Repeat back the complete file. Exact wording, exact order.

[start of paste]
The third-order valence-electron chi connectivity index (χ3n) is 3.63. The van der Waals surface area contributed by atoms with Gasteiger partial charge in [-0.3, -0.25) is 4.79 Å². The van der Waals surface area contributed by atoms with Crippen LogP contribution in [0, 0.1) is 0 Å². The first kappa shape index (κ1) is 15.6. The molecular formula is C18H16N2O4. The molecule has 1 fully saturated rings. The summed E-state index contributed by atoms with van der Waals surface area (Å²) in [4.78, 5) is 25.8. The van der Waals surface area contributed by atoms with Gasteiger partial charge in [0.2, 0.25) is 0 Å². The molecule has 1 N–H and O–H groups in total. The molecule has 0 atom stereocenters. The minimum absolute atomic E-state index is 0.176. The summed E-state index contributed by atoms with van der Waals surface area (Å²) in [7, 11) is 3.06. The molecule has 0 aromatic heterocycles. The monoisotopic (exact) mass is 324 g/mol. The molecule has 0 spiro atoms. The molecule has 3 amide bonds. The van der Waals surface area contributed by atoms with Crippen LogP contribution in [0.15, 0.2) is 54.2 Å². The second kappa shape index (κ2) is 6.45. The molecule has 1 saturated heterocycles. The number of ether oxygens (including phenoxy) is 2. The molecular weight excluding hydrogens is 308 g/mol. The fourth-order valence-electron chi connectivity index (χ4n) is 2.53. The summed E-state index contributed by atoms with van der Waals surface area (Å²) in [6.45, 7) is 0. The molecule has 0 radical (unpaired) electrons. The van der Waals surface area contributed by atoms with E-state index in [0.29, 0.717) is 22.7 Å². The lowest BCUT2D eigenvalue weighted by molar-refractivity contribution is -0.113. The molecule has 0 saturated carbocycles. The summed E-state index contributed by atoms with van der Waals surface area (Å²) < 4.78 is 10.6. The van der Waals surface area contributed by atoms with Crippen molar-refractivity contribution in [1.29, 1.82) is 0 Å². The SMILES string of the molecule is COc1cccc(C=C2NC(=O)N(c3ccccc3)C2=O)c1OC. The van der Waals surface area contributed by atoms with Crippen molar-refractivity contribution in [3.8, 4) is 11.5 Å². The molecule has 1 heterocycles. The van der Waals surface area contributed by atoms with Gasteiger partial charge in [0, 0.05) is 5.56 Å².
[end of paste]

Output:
The third-order valence-electron chi connectivity index (χ3n) is 3.63. The van der Waals surface area contributed by atoms with Gasteiger partial charge in [-0.3, -0.25) is 4.79 Å². The van der Waals surface area contributed by atoms with Crippen LogP contribution in [0, 0.1) is 0 Å². The first kappa shape index (κ1) is 15.6. The molecular formula is C18H16N2O4. The molecule has 1 fully saturated rings. The summed E-state index contributed by atoms with van der Waals surface area (Å²) in [4.78, 5) is 25.8. The van der Waals surface area contributed by atoms with Gasteiger partial charge in [0.2, 0.25) is 0 Å². The molecule has 1 N–H and O–H groups in total. The molecule has 0 atom stereocenters. The minimum absolute atomic E-state index is 0.176. The summed E-state index contributed by atoms with van der Waals surface area (Å²) in [7, 11) is 3.06. The molecule has 0 aromatic heterocycles. The monoisotopic (exact) mass is 324 g/mol. The molecule has 0 spiro atoms. The molecule has 3 amide bonds. The van der Waals surface area contributed by atoms with Crippen LogP contribution in [0.15, 0.2) is 54.2 Å². The second kappa shape index (κ2) is 6.45. The molecule has 1 saturated heterocycles. The number of ether oxygens (including phenoxy) is 2. The molecular weight excluding hydrogens is 308 g/mol. The fourth-order valence-electron chi connectivity index (χ4n) is 2.53. The summed E-state index contributed by atoms with van der Waals surface area (Å²) in [6.45, 7) is 0. The molecule has 0 radical (unpaired) electrons. The van der Waals surface area contributed by atoms with E-state index in [0.29, 0.717) is 22.7 Å². The lowest BCUT2D eigenvalue weighted by molar-refractivity contribution is -0.113. The molecule has 0 saturated carbocycles. The summed E-state index contributed by atoms with van der Waals surface area (Å²) < 4.78 is 10.6. The van der Waals surface area contributed by atoms with Crippen molar-refractivity contribution in [1.29, 1.82) is 0 Å². The SMILES string of the molecule is COc1cccc(C=C2NC(=O)N(c3ccccc3)C2=O)c1OC. The van der Waals surface area contributed by atoms with Crippen molar-refractivity contribution in [3.8, 4) is 11.5 Å². The molecule has 1 heterocycles. The van der Waals surface area contributed by atoms with Gasteiger partial charge in [0, 0.05) is 5.56 Å².